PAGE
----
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Seiko Women’s Watch, Over One Hundred Years Of Innovation

The Seiko Corporation began in 1895. The first time pieces manufactured by Seiko were wall clocks. These were followed by five watches, also known as pocket watches. But in 1923, the only Seiko factory and the corporate headquarters were destroyed in the fires initiated by the Kanto earthquake, which devastated Tokyo. The company had yet to begin manufacturing Seiko men’s watches.

In 1913, the new emperor on the throne is a Seikosha company began manufacturing the first wristwatch ever made in Japan, the Laurel. It was not until 1924 that dependable Seiko was used on a wristwatch. This wristwatch was a 10 or 15 jewel movement, likened to the Swiss Moeris caliber. All of the watches from this time period were small, about 28 mm in diameter (approximately 1.1 inches).

The terminology we use in describing watches can be confusing to most people. The term movement, for instance, refers to the moving parts of the watch, with exception of the hands. The most common types of movements are mechanical, quartz, and electronic. Except for the mechanical watches, very few moving parts exist within the movement.

The transition from mechanical movement Seiko men’s watches to electronic and quartz movement was filled with drama, and is a fascinating learning point for business in general. Two American companies developed non-mechanical watches in the 1960s, causing a considerable stir for the Swiss watch-making industry. They set about carefully reexamining the possibilities for quartz movements.

In the late 1960’s, the first quartz wristwatch was manufactured by the Swiss and displayed at a watch show. The Swiss, however, greatly underestimated their own invention. The Swiss watch making industry had been the dominate force in high quality timepieces for a very long time. They reasoned with traditional opinions that this new watch, with its lack of a mainspring and gears, could not possibly be the future of wristwatches or timepieces. They were so convinced that they displayed the watch at a show and never bothered to patent it. The race was on.

The advent of the accurate quartz movement allowed for a revolution in the watch-making industry. With size no longer the defining factor in manufacturing, watches could be made in any size and shape, as long as the face remained flat. Digital readout watches became famously popular, especially after they appeared in a blockbuster science fiction movie. Watches for women became more than just a functional accessory, they became fashionable.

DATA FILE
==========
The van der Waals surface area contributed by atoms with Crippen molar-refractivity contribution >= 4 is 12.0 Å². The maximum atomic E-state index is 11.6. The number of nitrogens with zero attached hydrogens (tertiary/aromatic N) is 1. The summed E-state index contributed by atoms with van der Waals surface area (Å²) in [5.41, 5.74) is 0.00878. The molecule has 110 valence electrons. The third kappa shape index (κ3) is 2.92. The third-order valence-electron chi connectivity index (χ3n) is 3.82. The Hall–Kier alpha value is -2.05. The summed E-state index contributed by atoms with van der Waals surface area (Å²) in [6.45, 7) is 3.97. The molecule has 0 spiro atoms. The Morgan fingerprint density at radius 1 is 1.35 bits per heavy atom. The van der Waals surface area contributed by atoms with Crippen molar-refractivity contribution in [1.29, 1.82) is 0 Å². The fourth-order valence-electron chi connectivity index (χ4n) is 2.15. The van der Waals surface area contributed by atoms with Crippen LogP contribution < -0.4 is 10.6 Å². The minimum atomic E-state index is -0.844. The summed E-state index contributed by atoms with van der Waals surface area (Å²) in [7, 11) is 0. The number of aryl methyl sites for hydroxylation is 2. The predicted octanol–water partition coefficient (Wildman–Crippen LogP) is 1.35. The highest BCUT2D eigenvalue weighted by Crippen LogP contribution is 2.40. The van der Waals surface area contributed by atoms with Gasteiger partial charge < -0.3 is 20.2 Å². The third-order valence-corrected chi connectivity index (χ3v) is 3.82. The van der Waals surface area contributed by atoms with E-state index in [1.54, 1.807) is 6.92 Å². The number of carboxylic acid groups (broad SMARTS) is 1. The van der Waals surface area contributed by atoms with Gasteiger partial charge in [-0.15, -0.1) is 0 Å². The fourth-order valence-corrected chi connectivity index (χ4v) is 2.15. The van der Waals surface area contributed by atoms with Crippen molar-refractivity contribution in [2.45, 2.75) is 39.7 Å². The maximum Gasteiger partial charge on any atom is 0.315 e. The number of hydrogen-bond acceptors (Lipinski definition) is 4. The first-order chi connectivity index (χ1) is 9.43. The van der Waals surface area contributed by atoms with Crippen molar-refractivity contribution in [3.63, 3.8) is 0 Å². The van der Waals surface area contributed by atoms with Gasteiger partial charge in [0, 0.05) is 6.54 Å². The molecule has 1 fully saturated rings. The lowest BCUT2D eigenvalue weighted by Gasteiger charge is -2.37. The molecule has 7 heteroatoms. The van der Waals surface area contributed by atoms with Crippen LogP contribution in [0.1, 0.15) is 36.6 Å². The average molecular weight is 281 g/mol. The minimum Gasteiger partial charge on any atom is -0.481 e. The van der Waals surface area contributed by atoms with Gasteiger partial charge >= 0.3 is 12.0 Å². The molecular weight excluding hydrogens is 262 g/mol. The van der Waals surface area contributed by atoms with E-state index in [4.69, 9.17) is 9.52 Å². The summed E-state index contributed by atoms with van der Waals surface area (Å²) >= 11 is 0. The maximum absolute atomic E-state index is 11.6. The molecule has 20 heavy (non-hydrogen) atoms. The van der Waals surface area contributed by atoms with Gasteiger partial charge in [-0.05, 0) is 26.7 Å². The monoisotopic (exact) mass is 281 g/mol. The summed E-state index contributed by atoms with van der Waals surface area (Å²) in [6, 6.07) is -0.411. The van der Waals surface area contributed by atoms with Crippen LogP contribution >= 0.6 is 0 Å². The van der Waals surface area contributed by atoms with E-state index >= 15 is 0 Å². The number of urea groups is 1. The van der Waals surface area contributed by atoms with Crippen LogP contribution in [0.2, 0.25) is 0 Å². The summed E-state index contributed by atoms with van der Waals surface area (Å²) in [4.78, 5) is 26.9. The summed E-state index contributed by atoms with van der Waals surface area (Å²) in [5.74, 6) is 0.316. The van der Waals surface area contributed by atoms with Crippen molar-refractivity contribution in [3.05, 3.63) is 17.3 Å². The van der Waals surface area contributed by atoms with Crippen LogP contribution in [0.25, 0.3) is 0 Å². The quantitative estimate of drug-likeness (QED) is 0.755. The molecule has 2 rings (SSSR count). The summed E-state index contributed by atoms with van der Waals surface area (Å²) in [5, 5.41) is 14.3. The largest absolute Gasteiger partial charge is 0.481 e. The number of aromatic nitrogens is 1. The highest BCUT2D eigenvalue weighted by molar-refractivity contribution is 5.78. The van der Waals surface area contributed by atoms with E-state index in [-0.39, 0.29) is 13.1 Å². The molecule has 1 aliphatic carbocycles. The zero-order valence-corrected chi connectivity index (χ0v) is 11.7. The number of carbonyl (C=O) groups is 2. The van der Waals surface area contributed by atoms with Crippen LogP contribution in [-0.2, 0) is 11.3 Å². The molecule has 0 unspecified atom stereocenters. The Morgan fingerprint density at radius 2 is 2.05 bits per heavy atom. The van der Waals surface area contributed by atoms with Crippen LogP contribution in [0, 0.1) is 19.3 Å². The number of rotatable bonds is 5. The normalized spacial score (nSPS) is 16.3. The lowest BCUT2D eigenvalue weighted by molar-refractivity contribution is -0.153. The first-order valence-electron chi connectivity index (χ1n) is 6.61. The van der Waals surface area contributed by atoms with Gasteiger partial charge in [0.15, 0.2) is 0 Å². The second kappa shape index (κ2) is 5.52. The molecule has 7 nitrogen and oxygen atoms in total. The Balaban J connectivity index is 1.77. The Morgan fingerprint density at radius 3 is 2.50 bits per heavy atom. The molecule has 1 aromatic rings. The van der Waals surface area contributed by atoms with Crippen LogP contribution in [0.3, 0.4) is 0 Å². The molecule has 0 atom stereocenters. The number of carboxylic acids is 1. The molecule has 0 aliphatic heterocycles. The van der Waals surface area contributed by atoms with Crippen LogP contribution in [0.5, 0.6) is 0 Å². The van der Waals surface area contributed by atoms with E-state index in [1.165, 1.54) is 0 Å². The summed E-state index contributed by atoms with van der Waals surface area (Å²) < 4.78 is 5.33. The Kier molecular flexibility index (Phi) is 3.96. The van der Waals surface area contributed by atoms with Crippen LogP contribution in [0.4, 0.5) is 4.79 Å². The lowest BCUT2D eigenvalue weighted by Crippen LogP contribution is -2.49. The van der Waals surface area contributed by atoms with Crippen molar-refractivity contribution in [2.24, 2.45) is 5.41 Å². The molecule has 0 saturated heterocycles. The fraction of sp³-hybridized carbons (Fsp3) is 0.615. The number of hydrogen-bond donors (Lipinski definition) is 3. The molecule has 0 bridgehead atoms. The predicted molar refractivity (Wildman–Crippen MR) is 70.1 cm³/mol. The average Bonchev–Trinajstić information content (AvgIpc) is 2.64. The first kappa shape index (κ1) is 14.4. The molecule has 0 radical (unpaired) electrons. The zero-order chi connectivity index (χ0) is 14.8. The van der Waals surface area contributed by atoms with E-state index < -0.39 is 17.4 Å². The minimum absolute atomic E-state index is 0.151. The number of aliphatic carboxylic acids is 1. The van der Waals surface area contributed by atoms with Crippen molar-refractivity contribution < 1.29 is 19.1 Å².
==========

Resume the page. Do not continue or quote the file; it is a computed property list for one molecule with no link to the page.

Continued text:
Watches have morphed into more than just a mobile accurate timepiece. In addition to fashion flair, they are increasing equipped with additional functions to increase their utility for the wearer. Need to calculate the tip at a restaurant? Use the calculator built into your watch. Changing time zones? Push a button and your watch is current wherever you are. No more trying to calculate from Greenwich Mean Time!

Throughout the last one hundred years, watches have made surprising changes and adaptations to stay an integral piece of technology for the individual. Changing sizes, increased accuracy, and affordability have kept them a staple product for the masses. By constantly updating the technology and paying attention to the demands for convenience, style, and functionality, wristwatches have prevented their replacement by other technological wonders. One can get the time from a laptop or cellular phone, but almost everyone still wears a watch. With Seiko men’s watches introducing new technology in the form of electronic ink men’s watch, they will not be going away anytime soon.